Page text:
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Old 08-03-2014, 05:11 PM   #15
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Default Re: Replacements for ceramic "cement" resistors on crossover?

Ok thanks guys. Is it common for there to be misprinted values on boards like that?
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Old 08-03-2014, 05:13 PM   #16
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Default Re: Replacements for ceramic "cement" resistors on crossover?

no, but shit happens - as the saying goes.
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Old 03-03-2016, 12:45 AM   #17
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Default Re: Replacements for ceramic "cement" resistors on crossover?

Quote:
Originally Posted by markusm View Post
I'm trying to help a friend replace the cement resistors in his Gemini GSM-3200 but I'm having a hard time finding replacements.

The values are:

100 Watt 20 Ohm 5% (100W20Rj)
10 Watt 75 Ohm 5% (10W20RJ)

I think I might have found a replacement for the 10W on parts express, but wont know for sure until I can get the lead spacing measurements from the crossover. The other one I'm having an even harder time. I did find one cement resistor, but it has the wrong type of leads (sort of like a double lead sticking out the bottom on each end rather than regular axial leads, I think it might be called "chassis mount"?) and another aluminum chassis mount resistor.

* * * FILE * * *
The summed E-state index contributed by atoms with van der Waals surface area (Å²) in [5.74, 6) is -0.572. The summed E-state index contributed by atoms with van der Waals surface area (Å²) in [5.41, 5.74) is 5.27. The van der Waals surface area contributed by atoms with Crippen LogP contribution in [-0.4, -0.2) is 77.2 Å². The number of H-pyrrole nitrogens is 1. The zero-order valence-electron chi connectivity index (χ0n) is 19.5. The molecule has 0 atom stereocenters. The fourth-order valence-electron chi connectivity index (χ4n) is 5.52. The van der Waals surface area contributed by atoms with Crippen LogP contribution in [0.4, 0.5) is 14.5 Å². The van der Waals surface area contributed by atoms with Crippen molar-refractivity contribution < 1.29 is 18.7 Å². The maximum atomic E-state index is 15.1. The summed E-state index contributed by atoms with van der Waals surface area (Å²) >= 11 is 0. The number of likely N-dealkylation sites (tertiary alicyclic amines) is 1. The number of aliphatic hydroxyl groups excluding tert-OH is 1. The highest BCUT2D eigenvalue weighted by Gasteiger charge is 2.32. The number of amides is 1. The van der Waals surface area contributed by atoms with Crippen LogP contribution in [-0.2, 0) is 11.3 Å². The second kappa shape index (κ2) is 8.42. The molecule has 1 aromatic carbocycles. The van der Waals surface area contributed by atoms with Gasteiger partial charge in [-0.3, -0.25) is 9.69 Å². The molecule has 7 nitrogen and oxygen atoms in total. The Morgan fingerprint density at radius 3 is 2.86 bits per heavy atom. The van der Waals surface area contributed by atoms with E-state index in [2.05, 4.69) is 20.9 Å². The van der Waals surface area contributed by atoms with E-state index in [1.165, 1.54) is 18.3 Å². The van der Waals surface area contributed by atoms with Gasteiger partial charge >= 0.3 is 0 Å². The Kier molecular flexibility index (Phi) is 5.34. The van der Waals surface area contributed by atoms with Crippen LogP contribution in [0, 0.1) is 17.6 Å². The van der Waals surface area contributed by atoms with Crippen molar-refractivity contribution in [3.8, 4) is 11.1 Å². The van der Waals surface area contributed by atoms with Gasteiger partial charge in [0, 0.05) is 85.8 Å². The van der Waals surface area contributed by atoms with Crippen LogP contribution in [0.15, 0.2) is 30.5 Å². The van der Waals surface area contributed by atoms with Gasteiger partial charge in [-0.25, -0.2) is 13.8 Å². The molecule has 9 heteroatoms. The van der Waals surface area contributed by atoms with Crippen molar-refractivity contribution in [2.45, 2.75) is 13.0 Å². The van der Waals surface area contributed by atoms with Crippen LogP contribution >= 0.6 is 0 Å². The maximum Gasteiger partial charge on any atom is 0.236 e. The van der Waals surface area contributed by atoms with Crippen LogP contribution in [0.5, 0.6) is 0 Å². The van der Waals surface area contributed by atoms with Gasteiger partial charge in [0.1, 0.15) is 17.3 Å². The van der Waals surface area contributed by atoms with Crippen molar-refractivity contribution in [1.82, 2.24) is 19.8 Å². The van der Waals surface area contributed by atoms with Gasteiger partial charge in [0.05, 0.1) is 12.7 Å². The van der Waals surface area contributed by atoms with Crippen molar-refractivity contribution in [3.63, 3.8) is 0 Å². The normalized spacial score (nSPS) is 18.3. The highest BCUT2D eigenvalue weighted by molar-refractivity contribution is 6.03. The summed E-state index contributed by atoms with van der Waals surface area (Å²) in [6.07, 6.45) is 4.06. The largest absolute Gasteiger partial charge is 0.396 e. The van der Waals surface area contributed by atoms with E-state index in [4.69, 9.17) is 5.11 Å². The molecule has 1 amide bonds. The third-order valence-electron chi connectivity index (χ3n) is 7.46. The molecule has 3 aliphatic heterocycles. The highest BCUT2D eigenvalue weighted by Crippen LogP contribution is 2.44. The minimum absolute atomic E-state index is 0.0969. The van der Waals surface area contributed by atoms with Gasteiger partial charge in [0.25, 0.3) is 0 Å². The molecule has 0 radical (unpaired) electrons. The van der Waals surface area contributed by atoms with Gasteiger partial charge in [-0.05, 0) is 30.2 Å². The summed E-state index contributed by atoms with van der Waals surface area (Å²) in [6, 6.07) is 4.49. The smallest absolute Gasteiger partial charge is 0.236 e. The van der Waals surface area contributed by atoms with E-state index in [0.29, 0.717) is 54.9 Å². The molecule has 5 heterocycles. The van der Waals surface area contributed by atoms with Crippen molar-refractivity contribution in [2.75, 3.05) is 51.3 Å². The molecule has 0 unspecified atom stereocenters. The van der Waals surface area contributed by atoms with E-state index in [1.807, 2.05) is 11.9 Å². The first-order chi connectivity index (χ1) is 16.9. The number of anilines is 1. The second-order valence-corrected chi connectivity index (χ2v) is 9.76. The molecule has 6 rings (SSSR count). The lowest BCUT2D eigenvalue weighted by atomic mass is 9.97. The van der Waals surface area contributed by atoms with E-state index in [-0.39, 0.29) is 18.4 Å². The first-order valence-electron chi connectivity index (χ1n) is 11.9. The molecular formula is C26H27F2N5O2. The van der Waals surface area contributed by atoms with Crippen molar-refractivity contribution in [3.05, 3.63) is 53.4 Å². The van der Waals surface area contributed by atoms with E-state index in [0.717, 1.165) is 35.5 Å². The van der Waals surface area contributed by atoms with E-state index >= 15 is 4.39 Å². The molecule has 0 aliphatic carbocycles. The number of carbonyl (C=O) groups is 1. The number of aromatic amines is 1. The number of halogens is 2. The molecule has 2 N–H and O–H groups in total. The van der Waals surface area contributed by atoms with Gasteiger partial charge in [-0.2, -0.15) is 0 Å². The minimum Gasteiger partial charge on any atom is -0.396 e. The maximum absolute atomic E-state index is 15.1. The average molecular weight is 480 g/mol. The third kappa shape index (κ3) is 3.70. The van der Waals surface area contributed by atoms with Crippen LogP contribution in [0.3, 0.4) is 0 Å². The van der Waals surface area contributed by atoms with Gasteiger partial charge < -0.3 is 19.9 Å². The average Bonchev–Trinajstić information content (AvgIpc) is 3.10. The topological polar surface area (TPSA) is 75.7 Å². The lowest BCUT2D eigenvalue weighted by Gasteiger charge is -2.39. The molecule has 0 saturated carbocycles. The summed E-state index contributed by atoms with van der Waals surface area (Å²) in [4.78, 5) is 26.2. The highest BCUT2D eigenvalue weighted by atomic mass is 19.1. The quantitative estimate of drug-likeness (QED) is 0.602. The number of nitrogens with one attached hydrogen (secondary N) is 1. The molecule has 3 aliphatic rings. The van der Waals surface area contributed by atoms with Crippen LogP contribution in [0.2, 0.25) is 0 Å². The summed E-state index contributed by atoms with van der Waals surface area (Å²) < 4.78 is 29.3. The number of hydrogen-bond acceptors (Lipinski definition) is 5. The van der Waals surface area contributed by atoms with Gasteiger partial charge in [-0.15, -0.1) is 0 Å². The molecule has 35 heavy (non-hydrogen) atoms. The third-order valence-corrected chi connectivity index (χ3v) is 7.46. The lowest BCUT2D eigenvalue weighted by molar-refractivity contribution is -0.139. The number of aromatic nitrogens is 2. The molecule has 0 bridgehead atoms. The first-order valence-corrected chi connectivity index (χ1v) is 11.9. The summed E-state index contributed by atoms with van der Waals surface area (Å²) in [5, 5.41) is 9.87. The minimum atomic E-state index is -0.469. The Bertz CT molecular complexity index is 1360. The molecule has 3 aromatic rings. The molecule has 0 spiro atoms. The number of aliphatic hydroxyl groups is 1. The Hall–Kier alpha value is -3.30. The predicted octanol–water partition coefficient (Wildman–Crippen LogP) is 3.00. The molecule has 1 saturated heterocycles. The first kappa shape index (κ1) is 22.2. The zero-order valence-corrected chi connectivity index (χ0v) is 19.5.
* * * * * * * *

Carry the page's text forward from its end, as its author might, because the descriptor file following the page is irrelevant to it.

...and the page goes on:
I'm just wondering if the aluminum would work in it's place, or if I need to stick with the ceramic "cement" type? Both would need a bit of modification to work. The aluminum ones appear to have a hole in the "leads" on each end to solder a wire into, and on the cement one with different leads, I'd have to try to modify those by bending the leads out and cutting to get it to go into the hole if possible.

Anyone have any advice on this? The speakers are 300W speakers if that matters.
dID YOU EVER GET YOUR gsm 3200 cROSSOVERS REPAIRED
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Old 07-13-2019, 01:55 PM   #18
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Default Re: Replacements for ceramic "cement" resistors on crossover?

I have the same problem with a gemini gsm-1250 it has ceramic 10w39rj and 10w20rj and needs a new circuit board and I was thinking of changing them to the aluminium ones can this be done and how
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Old 07-13-2019, 08:44 PM   #19
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Default Re: Replacements for ceramic "cement" resistors on crossover?

What ever style you change them to, they have to be non-inductive type resistors.